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Friday, June 25, 2010

Statute-Provisions not to be interpreted in Isolation

It is basic rule of construction that the provision, clause, sentence, phrase and the words of statute should be read as a whole and reading of any provision in isolation is against all cannon of construction.
First, as the Supreme Court has observed, statutory terms must not be interpreted in isolation but, rather, must be interpreted in the context of the whole statute in the manner "most harmonious with its scheme and with the general purposes that Congress manifested." Commissioner v. Engle, [1984] USSC 4; 464 U.S. 206, 217 (1984); see also Textron Lycoming Reciprocating Engine Div., AVCO Corp. v. United Auto., Aerospace & Agric. Implement Workers of Am., [1998] USSC 50;523 U.S. 653, 657 (1998); Crandon v. United States[1990] USSC 25; , 494 U.S. 152, 158 (1990); United States v. Morton,[1984] USSC 140; 467 U.S. 822, 828 (1984).[2001] USCA9 284 Note This ruling contains many principles of interpretation and can be referred to.

"..., even if our duty were to determine the meaning of "title" in isolation, we interpret such undefined terms not as technical terms of art but rather in accordance with their ordinary or natural meaning in the context in which they arise. See Asgrow Seed Co. v. Winterboer, [1995] USSC 5; 513 U.S. 179, 187 (1995) (holding that an undefined statutory term should be given its natural, ordinary meaning); United States v. Sanchez, 511 U.S. 350, 357-58 (1994) (same); FDIC v. Meyer , 510 U.S. 471, 476 (1994) (same); FDA v. Brown & Williamson Tobacco Corp., [2000] USSC 24; 529 U.S. 120, 132 (2000) ("The meaning--or ambiguity--of certain words may only become evident when placed in context."); Deal v. United States , [1993] USSC 56;508 U.S. 129, 132 (1993) ("[T]he meaning of a word cannot be determined in isolation, but must be drawn from the context in which it is used.") observing further in this case that; 'The most natural meaning of "title " in this context is "exclusive possession and control." See Black's Law Dictionary 1493 (7th ed. 1999) (defining "title"); The American Heritage Dictionary of the English Language 1881 (3d ed. 1992) (same). The United States has exclusive possession and control of two interests in navigable waters in Alaska, its navigational servitude and its reserved water rights. All navigable waters are therefore "public lands" upon which the rural subsistence priority applies.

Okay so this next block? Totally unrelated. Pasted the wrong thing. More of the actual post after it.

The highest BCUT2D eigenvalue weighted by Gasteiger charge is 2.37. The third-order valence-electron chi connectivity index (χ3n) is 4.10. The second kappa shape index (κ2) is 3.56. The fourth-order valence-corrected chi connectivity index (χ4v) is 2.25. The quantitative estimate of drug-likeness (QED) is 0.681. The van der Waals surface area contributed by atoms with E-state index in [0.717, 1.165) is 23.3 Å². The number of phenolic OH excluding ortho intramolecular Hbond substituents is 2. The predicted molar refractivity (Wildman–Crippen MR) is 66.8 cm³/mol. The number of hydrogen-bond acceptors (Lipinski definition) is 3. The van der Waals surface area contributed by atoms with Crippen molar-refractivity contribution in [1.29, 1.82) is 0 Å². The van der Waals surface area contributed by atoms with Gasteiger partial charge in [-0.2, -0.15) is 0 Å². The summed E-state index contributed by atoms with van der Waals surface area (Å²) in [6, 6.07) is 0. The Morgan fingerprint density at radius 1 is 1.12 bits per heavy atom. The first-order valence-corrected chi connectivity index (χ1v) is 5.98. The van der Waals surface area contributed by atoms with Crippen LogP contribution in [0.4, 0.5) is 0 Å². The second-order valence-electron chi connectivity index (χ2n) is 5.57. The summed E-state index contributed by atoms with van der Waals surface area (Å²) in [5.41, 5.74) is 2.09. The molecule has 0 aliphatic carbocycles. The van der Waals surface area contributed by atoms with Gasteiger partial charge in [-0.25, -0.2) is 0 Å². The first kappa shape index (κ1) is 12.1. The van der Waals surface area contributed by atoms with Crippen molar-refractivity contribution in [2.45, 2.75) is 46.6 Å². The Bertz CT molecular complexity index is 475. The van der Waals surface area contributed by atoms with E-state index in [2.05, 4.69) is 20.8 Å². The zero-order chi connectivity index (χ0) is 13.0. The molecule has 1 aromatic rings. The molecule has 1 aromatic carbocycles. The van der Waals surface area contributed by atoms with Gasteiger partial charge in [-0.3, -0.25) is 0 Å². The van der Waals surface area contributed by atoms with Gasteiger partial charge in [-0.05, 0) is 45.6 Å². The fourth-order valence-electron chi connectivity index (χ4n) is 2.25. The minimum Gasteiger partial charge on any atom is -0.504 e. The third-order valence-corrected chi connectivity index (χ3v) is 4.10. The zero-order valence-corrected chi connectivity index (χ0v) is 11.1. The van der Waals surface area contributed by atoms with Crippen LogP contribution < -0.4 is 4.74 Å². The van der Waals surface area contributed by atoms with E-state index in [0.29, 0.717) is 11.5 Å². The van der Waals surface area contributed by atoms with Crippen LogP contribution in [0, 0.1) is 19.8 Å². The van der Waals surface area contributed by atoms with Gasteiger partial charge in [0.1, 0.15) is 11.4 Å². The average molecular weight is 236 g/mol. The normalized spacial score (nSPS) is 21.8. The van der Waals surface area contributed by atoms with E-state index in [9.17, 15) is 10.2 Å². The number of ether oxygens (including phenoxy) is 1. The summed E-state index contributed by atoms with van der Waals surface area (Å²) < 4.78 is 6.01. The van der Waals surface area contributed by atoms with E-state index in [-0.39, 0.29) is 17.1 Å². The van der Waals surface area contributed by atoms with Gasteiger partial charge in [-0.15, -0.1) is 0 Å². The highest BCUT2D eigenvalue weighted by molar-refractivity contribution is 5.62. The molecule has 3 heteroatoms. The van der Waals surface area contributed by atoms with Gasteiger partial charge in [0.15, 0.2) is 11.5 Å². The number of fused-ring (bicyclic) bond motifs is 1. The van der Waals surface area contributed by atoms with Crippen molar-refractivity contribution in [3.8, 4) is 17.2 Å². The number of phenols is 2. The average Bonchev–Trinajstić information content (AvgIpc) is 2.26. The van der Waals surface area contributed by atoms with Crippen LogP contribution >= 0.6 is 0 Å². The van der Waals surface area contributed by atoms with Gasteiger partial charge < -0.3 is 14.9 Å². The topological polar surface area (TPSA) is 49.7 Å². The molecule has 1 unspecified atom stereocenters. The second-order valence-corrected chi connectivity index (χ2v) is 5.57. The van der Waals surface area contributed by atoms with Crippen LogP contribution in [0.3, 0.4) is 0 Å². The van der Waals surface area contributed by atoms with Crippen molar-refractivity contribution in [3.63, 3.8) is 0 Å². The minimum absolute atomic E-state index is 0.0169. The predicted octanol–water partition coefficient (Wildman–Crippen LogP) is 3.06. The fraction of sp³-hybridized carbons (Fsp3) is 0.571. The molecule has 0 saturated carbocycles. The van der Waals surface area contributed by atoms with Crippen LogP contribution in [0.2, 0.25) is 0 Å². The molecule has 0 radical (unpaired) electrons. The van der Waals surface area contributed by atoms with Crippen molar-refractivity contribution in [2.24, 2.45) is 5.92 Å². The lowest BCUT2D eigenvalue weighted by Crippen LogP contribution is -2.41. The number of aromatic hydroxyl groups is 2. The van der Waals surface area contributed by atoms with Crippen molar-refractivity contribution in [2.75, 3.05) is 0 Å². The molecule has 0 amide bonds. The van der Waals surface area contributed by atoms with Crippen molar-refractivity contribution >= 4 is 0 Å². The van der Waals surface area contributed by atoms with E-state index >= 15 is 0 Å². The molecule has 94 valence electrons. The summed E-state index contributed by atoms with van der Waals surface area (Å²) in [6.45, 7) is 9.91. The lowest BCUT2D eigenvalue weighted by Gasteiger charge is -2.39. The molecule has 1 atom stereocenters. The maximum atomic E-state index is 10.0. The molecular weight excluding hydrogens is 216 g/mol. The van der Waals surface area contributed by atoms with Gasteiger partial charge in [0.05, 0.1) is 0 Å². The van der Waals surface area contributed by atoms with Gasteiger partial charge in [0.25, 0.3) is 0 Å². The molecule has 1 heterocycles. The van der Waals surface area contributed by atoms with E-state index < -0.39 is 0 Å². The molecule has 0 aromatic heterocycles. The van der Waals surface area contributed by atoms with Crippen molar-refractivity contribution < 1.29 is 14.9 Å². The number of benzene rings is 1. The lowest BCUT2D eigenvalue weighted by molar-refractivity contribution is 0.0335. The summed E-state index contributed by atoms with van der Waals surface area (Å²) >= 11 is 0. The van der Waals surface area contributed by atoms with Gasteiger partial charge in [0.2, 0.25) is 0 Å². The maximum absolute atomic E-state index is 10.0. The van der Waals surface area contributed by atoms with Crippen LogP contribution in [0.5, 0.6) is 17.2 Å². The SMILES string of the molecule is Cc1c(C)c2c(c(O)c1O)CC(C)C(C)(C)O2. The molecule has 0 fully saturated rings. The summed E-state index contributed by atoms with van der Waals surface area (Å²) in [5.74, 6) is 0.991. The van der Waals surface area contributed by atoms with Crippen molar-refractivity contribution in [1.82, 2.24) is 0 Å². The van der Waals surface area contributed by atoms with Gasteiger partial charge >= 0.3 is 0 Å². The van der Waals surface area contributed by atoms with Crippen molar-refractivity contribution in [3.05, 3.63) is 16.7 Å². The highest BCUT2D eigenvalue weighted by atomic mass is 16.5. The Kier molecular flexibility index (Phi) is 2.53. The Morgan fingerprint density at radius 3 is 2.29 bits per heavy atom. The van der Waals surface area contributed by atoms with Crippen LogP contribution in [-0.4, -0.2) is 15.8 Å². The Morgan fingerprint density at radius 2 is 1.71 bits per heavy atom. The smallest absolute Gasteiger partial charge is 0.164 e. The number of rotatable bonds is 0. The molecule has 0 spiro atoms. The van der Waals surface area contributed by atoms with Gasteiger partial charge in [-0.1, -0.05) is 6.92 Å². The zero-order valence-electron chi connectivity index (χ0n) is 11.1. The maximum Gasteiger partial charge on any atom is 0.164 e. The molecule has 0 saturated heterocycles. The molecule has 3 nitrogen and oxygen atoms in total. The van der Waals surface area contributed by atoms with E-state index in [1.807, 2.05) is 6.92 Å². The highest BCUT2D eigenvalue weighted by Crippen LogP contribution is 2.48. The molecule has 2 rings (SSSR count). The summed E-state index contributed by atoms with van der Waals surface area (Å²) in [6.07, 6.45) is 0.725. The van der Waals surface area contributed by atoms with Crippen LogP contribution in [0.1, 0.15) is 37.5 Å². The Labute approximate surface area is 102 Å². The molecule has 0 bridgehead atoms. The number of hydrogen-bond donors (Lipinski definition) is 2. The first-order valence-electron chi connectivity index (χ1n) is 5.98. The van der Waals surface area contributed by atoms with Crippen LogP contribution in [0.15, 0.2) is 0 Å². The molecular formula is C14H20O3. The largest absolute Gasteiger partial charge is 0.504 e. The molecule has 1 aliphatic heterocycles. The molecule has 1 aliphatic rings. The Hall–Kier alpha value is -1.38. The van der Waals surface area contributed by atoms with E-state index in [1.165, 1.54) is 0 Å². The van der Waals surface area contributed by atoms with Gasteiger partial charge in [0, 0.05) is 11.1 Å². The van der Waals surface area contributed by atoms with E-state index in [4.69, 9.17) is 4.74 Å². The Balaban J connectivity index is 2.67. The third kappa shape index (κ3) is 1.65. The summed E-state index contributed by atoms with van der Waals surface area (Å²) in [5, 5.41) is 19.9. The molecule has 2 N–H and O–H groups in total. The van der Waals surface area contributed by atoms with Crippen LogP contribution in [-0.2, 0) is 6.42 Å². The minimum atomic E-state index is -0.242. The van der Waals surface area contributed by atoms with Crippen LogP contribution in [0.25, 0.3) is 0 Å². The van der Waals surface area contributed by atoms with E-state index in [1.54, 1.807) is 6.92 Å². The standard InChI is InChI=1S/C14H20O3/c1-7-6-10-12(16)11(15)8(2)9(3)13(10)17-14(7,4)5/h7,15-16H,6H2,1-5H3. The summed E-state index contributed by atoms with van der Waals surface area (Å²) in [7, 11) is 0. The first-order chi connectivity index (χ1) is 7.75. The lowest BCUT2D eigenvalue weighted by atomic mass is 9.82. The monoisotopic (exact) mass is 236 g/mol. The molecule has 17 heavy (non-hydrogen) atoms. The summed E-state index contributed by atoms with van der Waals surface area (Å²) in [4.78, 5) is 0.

Fourth, we must interpret congressional enactments "to avoid untenable distinctions and unreasonable results whenever possible." American Tobacco Co. v. Patterson, [1982] USSC 70; 456 U.S. 63, 71 (1982).[2001] USCA9 284 Observing further that:"The Supreme Court has cautioned repeatedly against interpreting undefined statutory terms in isolation for a reason-- doing so may lead to absurd results. Such is the case with the dissent's interpretation. The dissent insists upon a strict, technical interpretation of the term "title," ignoring the context in which it is used. It then notes, citing Federal Power Commission v. Niagara Mohawk Power Corporation, 347 U.S. 239, 247 n.10 (1954), that the reserved rights doctrine vests in the United States only a usufructuary interest in water, not an ownership interest. But that is not all Niagara Mohawk says. It also says that the United States cannot hold title to a body of water: "Neither sovereign nor subject can acquire anything more than a mere usufructuary right" in a body of water; a sovereign can "never" acquire "the ownership" of a body of water. Id.

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